Current American culture is saturated with reports of significant recruiting violations occurring across the collegiate sports world. A new scandal appears to break as soon as the litany of investigations into another scandal comes to an end. Throughout such an investigative process, institutions are monitored extensively in order to discover if any illegal or inconsistent activity occurred. Virtually every time such an investigation is conducted, the program in question is found to have violated protocol. From time to time, however, investigations prove that slander and false accusations are all that truly exists.
Such is the case in the religious world today concerning the introduction and the recruitment of the twelve disciples by Jesus Christ. Theologians who claim to identify with Christ also routinely organize investigations into the legitimacy of His introduction and calling of specific disciples. One such instance that receives considerable attention and is the source of great misrepresentation is that of Jesus’ meeting and calling Andrew and Simon Peter. Both Matthew and John record these specific meetings:
And Jesus, walking by the Sea of Galilee, saw two brothers, Simon called Peter, and Andrew his brother, casting a net into the sea; for they were fishermen. Then He said to them, “Follow Me, and I will make you fishers of men.” They immediately left their nets and followed Him. Going on from there, He saw two other brothers, James the son of Zebedee, and John his brother, in the boat with Zebedee their father, mending their nets. He called them, and immediately they left the boat and their father, and followed Him. (Matthew 4:18–22)
One of the two who heard John speak, and followed Him, was Andrew, Simon Peter’s brother. He first found his own brother Simon, and said to him, “We have found the Messiah” (which is translated, the Christ). And he brought him to Jesus. Now when Jesus looked at him, He said, “You are Simon the son of Jonah. You shall be called Cephas” (which is translated, A Stone). (John 1:40–42)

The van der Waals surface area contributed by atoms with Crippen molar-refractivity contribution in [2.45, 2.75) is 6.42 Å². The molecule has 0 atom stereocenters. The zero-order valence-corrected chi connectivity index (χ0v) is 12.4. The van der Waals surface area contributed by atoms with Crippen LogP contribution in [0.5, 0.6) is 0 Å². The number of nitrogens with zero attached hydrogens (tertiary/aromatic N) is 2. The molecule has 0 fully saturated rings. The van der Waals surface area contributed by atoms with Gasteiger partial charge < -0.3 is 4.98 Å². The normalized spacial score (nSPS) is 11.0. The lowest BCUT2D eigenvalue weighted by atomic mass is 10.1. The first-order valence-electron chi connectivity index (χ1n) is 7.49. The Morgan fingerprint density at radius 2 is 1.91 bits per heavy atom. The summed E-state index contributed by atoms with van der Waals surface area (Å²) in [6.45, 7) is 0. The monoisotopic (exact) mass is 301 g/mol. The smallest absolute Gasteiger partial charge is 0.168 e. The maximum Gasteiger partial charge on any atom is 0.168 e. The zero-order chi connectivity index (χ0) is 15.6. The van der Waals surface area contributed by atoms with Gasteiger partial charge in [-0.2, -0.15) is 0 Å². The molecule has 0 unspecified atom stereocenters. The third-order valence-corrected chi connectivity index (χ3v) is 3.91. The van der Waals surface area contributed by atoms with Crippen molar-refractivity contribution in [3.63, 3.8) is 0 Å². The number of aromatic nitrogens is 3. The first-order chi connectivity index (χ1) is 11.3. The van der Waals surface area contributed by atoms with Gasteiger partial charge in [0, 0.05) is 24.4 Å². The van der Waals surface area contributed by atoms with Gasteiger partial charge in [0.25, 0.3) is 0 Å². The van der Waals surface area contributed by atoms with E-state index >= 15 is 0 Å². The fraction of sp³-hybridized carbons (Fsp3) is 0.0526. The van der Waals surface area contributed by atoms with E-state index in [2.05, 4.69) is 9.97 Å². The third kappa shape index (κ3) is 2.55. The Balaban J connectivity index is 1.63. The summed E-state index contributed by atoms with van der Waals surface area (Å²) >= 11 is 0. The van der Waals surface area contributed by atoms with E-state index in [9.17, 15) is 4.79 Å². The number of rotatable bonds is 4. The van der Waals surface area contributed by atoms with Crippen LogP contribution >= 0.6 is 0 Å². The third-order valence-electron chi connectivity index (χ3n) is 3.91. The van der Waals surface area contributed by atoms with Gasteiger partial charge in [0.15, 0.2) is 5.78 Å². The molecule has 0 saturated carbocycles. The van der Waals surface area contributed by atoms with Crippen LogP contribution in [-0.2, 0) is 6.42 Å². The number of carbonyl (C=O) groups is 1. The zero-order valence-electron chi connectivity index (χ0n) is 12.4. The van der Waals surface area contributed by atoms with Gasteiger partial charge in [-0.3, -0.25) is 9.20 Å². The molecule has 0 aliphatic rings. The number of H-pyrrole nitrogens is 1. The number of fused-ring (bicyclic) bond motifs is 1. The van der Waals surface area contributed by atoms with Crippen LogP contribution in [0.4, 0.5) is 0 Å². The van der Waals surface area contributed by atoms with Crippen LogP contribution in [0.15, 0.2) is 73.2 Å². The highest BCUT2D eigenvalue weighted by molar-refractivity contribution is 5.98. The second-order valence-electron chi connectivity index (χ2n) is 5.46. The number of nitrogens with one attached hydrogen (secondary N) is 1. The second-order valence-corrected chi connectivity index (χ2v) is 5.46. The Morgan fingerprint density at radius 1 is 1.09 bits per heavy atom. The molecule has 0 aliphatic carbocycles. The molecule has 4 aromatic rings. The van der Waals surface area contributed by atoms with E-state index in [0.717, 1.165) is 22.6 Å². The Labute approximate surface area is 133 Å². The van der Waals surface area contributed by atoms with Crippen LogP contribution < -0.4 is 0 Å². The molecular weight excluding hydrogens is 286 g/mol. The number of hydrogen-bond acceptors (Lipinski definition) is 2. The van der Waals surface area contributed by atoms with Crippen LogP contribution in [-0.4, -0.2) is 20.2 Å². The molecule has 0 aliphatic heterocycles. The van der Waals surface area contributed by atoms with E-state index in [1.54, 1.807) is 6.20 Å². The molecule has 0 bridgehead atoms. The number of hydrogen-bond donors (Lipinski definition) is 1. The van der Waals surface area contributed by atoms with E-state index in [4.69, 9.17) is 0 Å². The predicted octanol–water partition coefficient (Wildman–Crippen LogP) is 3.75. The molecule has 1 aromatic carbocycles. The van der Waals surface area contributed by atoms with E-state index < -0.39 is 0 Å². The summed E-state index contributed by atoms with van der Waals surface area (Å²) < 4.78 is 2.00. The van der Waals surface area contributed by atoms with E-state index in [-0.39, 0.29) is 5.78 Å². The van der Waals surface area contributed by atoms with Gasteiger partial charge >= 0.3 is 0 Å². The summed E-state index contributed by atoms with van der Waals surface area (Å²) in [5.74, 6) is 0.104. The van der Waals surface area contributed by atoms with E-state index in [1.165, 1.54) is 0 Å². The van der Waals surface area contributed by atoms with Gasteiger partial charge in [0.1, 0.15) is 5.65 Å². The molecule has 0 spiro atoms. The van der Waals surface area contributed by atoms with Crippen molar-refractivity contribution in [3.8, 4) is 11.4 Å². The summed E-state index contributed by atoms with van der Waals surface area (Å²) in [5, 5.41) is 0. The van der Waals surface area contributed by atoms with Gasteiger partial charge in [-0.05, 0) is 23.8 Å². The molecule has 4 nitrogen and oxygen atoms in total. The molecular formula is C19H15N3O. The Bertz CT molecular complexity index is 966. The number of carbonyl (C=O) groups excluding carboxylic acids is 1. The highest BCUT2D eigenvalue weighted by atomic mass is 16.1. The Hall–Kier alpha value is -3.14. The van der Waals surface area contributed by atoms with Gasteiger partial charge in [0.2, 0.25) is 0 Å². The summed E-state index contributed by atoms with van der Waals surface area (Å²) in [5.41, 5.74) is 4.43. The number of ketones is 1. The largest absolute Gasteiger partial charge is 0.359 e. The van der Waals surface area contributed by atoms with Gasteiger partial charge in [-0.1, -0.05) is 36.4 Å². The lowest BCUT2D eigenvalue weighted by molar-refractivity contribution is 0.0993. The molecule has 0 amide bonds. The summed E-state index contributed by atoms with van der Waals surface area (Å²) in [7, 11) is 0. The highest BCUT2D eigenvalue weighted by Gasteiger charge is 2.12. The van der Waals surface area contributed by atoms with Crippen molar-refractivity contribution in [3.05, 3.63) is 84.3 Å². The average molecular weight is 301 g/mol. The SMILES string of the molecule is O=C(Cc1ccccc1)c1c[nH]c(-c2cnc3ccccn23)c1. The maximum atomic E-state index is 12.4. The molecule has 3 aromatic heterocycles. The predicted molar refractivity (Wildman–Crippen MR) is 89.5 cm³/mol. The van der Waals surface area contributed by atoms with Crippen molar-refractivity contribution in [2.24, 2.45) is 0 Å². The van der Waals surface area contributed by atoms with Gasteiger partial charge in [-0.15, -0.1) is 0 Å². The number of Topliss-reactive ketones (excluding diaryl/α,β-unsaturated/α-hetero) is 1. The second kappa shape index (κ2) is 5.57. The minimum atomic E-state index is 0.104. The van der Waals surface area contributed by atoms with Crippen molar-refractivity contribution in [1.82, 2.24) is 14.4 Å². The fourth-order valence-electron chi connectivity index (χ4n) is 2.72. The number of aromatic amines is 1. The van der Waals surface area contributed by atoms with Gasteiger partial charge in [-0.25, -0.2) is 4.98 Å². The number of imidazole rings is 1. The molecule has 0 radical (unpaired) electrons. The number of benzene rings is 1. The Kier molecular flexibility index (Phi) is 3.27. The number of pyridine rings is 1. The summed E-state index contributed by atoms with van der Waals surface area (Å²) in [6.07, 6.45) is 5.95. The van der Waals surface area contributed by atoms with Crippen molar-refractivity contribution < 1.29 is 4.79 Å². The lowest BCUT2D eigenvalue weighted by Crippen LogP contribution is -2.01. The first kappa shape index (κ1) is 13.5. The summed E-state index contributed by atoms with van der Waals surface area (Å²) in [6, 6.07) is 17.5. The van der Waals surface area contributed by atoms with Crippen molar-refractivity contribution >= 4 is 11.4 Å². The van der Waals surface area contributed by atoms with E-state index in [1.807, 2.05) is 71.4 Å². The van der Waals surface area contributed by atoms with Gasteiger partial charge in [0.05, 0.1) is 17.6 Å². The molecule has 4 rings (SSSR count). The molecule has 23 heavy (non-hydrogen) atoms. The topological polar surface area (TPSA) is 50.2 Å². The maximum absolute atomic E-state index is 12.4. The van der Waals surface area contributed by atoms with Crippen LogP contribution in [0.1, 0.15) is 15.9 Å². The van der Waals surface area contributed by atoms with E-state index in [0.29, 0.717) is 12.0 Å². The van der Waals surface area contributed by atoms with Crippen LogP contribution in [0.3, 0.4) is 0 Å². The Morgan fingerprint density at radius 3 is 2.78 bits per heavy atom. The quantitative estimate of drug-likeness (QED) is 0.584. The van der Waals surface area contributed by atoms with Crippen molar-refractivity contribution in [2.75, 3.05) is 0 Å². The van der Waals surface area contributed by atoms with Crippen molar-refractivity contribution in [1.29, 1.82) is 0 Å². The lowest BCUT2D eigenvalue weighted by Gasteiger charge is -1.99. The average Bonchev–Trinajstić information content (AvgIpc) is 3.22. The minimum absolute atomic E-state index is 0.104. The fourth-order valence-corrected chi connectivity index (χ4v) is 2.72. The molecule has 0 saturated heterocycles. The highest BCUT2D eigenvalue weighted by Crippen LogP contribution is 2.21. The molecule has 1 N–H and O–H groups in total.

If one were to compare these two passages in haste, it could reasonably appear that the two Gospel writers have their stories confused. However, it is important as Christians not to assume that the gospel message is distorted, but rather that our understanding is finite:
“For My thoughts are not your thoughts, nor are your ways My ways,” says the Lord. “For as the heavens are higher than the earth, so are My ways higher than your ways, and My thoughts than your thoughts.” (Isaiah 55:8–9)
When I applied my heart to know wisdom and to see the business that is done on earth, even though one sees no sleep day or night, then I saw all the work of God, that a man cannot find out the work that is done under the sun. For though a man labors to discover it, yet he will not find it; moreover, though a wise man attempts to know it, he will not be able to find it. (Ecclesiastes 8:16–17)
God’s perfect word is clear that we will never fully comprehend the Lord while on earth. This is not a convenient argument to use when a skeptic contests Scripture, but rather it is simply reality. Such reality is only offensive to the individual who positions himself above or level with the authority of Scripture.
Nevertheless, as one examines these two passages carefully, it will become apparent that the manner in which Jesus met and called Peter and Andrew is neither disputed between the Gospel of Matthew and the Gospel of John, nor is it inconsistent.
Matthew’s Gospel records an incredible moment in which Jesus calls Andrew and his brother Simon Peter to follow Him. What is lost when one directs attention away from Jesus’ actual calling of the two brothers and onto the so-called dispute with the Johannine Gospel is a tremendous display of God’s perception of and posture toward humanity. The true beauty of Jesus’ calling Andrew and Simon Peter is only captured if seen within a first-century Judean context.
One of the most honored positions for a young man in first century Judea was to be a disciple of a rabbi. These holy men of God selected only the best and brightest students from within the highest levels of the education system. Several young men, including Andrew and Simon Peter, would not have made the cut to become a disciple to a rabbi. When a young man was no longer considered for further education and training, most went on to become apprentices within the family trade. In Andrew and Simon Peter’s case, this meant joining their father Jonah as fishermen on the Sea of Tiberias (also known as the Sea of Galilee and the lake of Gennesaret). Imagine, then, a popular and emerging rabbi approaching Jonah’s boat, turning to Simon Peter and Andrew, and saying,